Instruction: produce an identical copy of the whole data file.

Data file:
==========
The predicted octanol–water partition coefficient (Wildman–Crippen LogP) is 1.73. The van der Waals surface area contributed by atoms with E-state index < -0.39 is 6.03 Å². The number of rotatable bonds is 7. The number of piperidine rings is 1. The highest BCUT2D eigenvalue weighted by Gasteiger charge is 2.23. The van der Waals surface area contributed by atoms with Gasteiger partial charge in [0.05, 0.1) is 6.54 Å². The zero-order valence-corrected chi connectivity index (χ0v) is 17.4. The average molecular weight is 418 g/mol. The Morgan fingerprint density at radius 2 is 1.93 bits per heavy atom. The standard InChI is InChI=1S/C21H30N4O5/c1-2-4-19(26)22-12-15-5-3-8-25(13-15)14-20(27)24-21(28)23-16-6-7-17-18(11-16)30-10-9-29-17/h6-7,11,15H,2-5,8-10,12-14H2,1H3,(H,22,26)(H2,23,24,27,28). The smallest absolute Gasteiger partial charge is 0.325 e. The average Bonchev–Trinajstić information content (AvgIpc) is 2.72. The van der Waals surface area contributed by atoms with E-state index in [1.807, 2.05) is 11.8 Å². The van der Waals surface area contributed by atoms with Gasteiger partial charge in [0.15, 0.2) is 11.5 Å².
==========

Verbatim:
The predicted octanol–water partition coefficient (Wildman–Crippen LogP) is 1.73. The van der Waals surface area contributed by atoms with E-state index < -0.39 is 6.03 Å². The number of rotatable bonds is 7. The number of piperidine rings is 1. The highest BCUT2D eigenvalue weighted by Gasteiger charge is 2.23. The van der Waals surface area contributed by atoms with Gasteiger partial charge in [0.05, 0.1) is 6.54 Å². The zero-order valence-corrected chi connectivity index (χ0v) is 17.4. The average molecular weight is 418 g/mol. The Morgan fingerprint density at radius 2 is 1.93 bits per heavy atom. The standard InChI is InChI=1S/C21H30N4O5/c1-2-4-19(26)22-12-15-5-3-8-25(13-15)14-20(27)24-21(28)23-16-6-7-17-18(11-16)30-10-9-29-17/h6-7,11,15H,2-5,8-10,12-14H2,1H3,(H,22,26)(H2,23,24,27,28). The smallest absolute Gasteiger partial charge is 0.325 e. The average Bonchev–Trinajstić information content (AvgIpc) is 2.72. The van der Waals surface area contributed by atoms with E-state index in [1.807, 2.05) is 11.8 Å². The van der Waals surface area contributed by atoms with Gasteiger partial charge in [0.15, 0.2) is 11.5 Å².